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To Brigadier General Frank E. Lowe
March 16, 1944 [Washington, D.C.]
It has just been brought to my attention that the recently created Separations Board has only one representative of the Reserve Corps on it, General Evans. Considering the fact that there are two National Guard officers on the Board I think it is important that there be another representative of the interests of the Reserve officers.1 He should be a general officer if possible, otherwise he will be the only colonel on the Board.
At the moment only two names occur to me, that of General Smith and your name. It would be most unfortunate to remove General Smith from the duties he is now performing here in the War Department; therefore, not being intimately familiar with just what you are doing now, I should like to know whether or not you would care for such a detail, provided, of course, you feel that there would be no embarrassment in replacing you with the Truman Committee.2
It is very important I think that whoever goes on this Separations Board should have an intimate knowledge of the Reserve officer movement through most of its course and that Reserve officers generally be aware of the fact that the individual possesses this knowledge.3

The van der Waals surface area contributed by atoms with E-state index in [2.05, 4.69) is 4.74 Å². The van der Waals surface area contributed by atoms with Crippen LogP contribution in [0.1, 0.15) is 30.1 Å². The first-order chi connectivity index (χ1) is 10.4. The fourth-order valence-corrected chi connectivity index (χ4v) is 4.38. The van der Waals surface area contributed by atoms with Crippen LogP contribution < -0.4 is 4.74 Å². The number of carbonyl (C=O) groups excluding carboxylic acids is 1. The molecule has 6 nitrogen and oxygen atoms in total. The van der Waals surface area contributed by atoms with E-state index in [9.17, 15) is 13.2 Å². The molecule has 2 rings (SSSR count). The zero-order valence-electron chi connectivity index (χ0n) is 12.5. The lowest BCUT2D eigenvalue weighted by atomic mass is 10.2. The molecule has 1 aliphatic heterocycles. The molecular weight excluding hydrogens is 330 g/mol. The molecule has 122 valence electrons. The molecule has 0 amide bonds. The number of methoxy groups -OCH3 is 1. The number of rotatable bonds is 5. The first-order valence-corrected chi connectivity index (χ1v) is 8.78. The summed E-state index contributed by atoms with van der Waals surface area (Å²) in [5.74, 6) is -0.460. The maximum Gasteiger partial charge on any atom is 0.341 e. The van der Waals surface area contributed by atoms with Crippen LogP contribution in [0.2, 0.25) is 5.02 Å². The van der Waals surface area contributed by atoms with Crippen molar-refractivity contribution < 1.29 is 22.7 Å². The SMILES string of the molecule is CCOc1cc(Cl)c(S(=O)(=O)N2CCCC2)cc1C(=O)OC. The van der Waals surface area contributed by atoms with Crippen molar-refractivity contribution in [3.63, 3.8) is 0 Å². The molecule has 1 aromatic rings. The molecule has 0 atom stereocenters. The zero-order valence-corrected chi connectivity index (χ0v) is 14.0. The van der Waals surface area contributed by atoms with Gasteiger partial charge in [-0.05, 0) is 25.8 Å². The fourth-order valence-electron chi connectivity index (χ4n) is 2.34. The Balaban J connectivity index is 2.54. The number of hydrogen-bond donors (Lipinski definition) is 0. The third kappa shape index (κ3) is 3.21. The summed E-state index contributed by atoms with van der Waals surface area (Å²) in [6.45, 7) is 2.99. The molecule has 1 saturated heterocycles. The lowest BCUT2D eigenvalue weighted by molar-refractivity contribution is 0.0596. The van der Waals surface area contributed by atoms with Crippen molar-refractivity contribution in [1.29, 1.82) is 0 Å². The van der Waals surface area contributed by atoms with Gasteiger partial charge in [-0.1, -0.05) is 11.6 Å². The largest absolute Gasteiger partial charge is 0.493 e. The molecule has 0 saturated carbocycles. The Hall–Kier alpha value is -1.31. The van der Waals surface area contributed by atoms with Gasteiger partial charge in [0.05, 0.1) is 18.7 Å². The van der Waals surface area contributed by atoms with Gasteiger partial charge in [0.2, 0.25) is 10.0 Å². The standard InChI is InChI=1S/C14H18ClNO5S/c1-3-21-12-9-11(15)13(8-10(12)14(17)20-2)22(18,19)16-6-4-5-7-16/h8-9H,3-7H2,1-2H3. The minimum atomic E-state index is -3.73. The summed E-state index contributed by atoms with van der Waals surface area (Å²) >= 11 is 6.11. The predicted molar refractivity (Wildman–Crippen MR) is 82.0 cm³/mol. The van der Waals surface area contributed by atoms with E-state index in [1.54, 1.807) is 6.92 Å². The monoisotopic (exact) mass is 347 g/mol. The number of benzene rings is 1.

Document Copy Text Source: George C. Marshall Papers, Pentagon Office Collection, General Materials, George C. Marshall Research Library, Lexington, Virginia.
Document Format: Typed letter.
1. The Secretary of War’s Separations Board was composed of Major General William Bryden, Regular Army and president of the board; Major General Irving A. Fish, National Guard; Brigadier General Nathaniel H. Egleston, National Guard; Brigadier General Frank S. Clark, Regular Army; and Brigadier General Edward A. Evans, Reserve. Major General Charles D. Herron, who had recently retired from the Secretary of War’s Personnel Board, had written that the Bryden Board was overrepresented with Regulars and National Guard officers. (Herron to Marshall, March 15, 1944, GCMRL/G. C. Marshall Papers [Pentagon Office, Selected].)
2. Brigadier General Edward W. Smith had succeeded Brigadier General Frank E. Lowe in supervising Reserve activities in the War Department, when Lowe was assigned to the Truman Committee.
3. Lowe replied that he had brought Marshall’s letter to the attention of Senator Harry S. Truman, who had written the chief of staff a reply. (Lowe to Marshall, March 20, 1944, GCMRL/G. C. Marshall Papers [Pentagon Office, General].) See Marshall to Truman, March 23, 1944, Papers of George Catlett Marshall, #4-315 [4: 368-69].
Recommended Citation: ThePapers of George Catlett Marshall, ed.Larry I. Bland and Sharon Ritenour Stevens(Lexington, Va.: The George C. Marshall Foundation, 1981- ). Electronic version based on The Papers of George Catlett Marshall, vol. 4, “Aggressive and Determined Leadership,” June 1, 1943-December 31, 1944 (Baltimore and London: The Johns Hopkins University Press, 1996), pp. 350-351.